A federal judge denied the request to hold up publication of the book since it was already released at the time. Even still, "what the Maltese government is apparently upset about, however, isn't that Cornuke's book was published without its permission, but that it claims that the shipwreck never happened in the traditional site on the northeastern tip of the island, now known as St. Paul's Bay."[8]

Noah's Ark[edit]

Supporters of Cornuke claimed in June 2006 that Cornuke may have discovered Noah's Ark in a pile of dark-colored rocks on the Iranian Takht-e Suleiman ("Throne of Solomon") or Mount Suleiman in the Alborz (Elborz) Mountains.[9] Cornuke relies heavily on one eyewitness of Noah's Ark, Ed Davis, in which there are problems with him being in Iran let alone at this site when he claimed to see Noah's Ark in 1943.[10] Even creationist geologists doubt whether the rocks viewed by Cornuke are petrified and are urging caution.[11] The research team included Arch Bonnema, film producer of The Genius Club and other well-known Christian businessmen. John Morris, of the Institute of Creation Research, does not believe the rocks viewed by Cornuke are petrified or Noah's Ark.[12] Even Cornuke himself isn't completely convinced that what he observed was Noah's Ark or even if it was petrified wood. Associates for Biblical Research also produced a 7,800-word paper about problems with the Cornuke site.[13] National Geographic critiqued the rocks at the site.[14]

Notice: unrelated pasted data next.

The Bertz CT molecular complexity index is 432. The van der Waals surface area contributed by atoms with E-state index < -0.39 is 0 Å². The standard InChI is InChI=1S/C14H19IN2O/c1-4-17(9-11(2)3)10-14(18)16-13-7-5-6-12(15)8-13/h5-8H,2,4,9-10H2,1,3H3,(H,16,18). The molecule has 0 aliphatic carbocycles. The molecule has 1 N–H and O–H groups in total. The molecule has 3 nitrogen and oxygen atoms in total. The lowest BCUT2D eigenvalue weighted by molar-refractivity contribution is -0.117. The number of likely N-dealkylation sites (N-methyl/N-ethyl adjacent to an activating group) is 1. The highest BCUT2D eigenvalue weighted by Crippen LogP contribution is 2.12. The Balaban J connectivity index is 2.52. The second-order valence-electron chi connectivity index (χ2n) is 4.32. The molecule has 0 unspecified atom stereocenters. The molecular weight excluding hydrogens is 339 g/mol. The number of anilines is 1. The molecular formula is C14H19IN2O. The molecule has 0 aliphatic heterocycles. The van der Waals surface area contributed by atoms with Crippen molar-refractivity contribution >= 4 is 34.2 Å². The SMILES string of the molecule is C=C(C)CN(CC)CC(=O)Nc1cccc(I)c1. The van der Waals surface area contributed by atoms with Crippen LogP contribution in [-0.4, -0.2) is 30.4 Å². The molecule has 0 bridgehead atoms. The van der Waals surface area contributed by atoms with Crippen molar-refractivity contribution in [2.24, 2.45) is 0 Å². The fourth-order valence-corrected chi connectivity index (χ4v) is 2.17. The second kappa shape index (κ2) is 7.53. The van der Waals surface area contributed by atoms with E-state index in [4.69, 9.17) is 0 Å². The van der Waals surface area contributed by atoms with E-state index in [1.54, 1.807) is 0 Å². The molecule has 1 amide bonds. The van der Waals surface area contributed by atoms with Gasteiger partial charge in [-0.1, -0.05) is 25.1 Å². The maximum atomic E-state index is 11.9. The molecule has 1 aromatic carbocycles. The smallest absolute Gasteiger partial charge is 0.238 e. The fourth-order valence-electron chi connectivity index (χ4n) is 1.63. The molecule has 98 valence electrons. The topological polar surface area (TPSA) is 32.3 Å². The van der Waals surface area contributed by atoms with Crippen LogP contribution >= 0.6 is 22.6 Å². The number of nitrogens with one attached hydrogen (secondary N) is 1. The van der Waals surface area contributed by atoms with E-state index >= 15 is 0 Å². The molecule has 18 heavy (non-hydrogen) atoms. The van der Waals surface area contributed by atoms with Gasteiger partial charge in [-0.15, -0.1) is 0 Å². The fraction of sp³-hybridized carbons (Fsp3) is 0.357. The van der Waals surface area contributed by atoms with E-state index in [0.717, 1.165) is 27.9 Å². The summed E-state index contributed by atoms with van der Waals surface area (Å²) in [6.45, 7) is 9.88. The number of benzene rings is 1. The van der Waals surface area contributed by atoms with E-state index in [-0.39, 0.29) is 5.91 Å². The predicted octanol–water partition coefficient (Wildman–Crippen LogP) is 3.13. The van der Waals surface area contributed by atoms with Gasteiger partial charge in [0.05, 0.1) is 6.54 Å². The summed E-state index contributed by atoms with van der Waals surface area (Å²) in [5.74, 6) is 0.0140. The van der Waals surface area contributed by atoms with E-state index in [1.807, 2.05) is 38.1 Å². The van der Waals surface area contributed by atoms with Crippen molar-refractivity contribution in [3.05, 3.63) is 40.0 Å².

• In Search of the Mountain of God: The Discovery of the Real Mt. Sinai, Part 1, Broadman & Holman Publishers, 2000. ISBN 0-8054-2052-5 (Co-written with David Halbrook)
  • In Search of the Lost Mountains of Noah: The Discovery of the Real Mt. Ararat, Part 2, Broadman & Holman Publishers, 2001. ISBN 0-8054-2054-1 (Co-written with David Halbrook)
  • In Search of the Lost Ark of the Covenant, Part 3, Broadman & Holman Publishers, 2002. ISBN 0-8054-2053-3 (Co-written with David Halbrook)
  • The Lost Shipwreck of St. Paul, Global Publishing Services, 2003. ISBN 0-9714100-3-8
  • Ark Fever:Legend Chaser, Tyndale House Publishers, 2005. ISBN 1-4143-0296-7
  • Relic Quest: Legend Chaser, Tyndale House Publishers, 2005. ISBN 1-4143-0297-5